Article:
Why Canada Goose Stock Jumped 20% Friday

Shares of Canada Goose jumped 20% on Friday after the company posted a better-than-expected Q2 and raised FY2022 outlook.

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Canada Goose Holdings (TSX:GOOS)(NYSE:GOOS) stock soared by 20% on Friday to go over $60 after the luxury parka maker reported its second-quarter results. The growth stock is up by more than 60% year to date.

The market was visibly happy that the company raised its guidance for fiscal 2022. Canada Goose now expects total revenue for fiscal 2022 to exceed the outlook originally forecast on May 13, 2021.

Canada Goose also beat analysts’ expectations on Friday, reporting higher-than-expected revenues for its second quarter. Analysts expected the company to post a quarterly loss. However, Canada Goose posted a profit, although lower than a year ago. This positive surprise also contributed to boosting the retailer stock price.

The winter clothing maker envisions a strong holiday season this year as the company takes advantage of growing demand for its luxury parkas in China and remains immune to a global supply chain crunch in the sector.

Let’s look at Canada Goose’s quarterly results in more detail.

Revenue and earnings 

Canada Goose saw its revenues increase in the second quarter, thanks to a surge in online sales and a strong demand for its luxury parkas as economies reopen. Let’s have a deeper look at the retailer’s quarterly numbers.

In the second quarter of 2022, Canada Goose posted total revenue of $232.9 million — an increase of 19.6% from $194.8 million in the second quarter of 2021. Excluding $28.8 million of temporary PPE sales in the comparative quarter, total revenue increased by 40.3%. Global e-commerce revenue rose 33.8%, driven by growth in all major existing markets.

Direct-to-consumer (DTC) sales and wholesale revenue also increased in the quarter ended September 26. DTC revenue rose 80.1% to $83.2 million, driven by higher sales from existing retail stores, e-commerce growth, and retail expansion. Sales in China were strong, as DTC revenue in Mainland China increased by 85.9%. 

Wholesale revenues rose 24.8% to $147.9 million thanks to an earlier timing of shipping orders compared to fiscal 2021. Other revenue was $1.8 million, down from $30.1 million. The decline is attributable to sales of PPE in the comparative quarter, which were temporarily manufactured in support of COVID-19 response efforts. 

Meanwhile, net income amounted to $9.0 million, or $0.08 per diluted share, for Q2 2022, down from $10.4 million, or $0.09 per diluted share, in the second quarter of 2021.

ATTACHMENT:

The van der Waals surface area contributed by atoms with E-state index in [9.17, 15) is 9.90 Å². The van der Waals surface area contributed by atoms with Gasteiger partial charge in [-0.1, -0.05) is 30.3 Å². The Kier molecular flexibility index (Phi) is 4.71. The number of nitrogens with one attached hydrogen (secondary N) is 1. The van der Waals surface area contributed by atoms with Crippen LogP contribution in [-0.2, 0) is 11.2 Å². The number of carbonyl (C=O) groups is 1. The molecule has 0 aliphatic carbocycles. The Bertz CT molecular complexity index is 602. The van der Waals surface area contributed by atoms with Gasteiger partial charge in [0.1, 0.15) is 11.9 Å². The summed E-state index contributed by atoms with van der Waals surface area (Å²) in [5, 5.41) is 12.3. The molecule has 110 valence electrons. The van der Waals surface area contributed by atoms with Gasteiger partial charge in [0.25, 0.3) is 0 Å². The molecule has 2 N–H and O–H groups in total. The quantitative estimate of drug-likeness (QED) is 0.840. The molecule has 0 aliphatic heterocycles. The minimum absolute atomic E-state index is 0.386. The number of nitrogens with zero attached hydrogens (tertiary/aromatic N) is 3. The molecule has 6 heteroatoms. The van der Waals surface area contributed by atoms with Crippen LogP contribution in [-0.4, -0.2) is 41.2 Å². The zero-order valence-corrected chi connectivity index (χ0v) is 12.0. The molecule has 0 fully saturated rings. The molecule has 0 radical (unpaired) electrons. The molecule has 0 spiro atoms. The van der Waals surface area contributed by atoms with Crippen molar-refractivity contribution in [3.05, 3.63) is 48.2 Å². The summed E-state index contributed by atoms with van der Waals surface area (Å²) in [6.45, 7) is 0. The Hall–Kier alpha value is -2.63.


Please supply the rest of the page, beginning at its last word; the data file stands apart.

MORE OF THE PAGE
Non-IRFS adjusted net income came in at $0.12 per share in the quarter, up from $0.10 per share in the same period a year ago.  

Analysts on average expected revenue of $206.1 million and an adjusted loss of $0.09 per share for the quarter, according to forecasts collected by financial data firm Refinitiv.

Canada Goose raised its outlook for the full year 

Canada Goose’s president and CEO Dani Reiss said, “Our second-quarter results demonstrate our momentum. Across all channels, we are seeing strong leading indicators of peak season demand. With accelerating DTC trends, growing lifestyle relevance and unique supply chain flexibility, we believe we have the right foundation in place for an outstanding fiscal 2022.” 

The company raised its fiscal 2022 outlook based on year-to-date performance and current trends. It now expects total revenue of $1.125 billion to $1.175 billion, compared to exceeding $1,000 billion. Non-IFRS adjusted net income per diluted share is expected to be in the $1.17 to $1.33 range.

Unlike some luxury competitors, Canada Goose produces its main items in Canada, cushioning the impact of rising shipping costs.

This article represents the opinion of the writer, who may disagree with the “official” recommendation position of a Motley Fool premium service or advisor. We’re Motley! Questioning an investing thesis — even one of our own — helps us all think critically about investing and make decisions that help us become smarter, happier, and richer, so we sometimes publish articles that may not be in line with recommendations, rankings or other content.

Fool contributor Stephanie Bedard-Chateauneuf has no position in any of the stocks mentioned. The Motley Fool has no position in any of the stocks mentioned.

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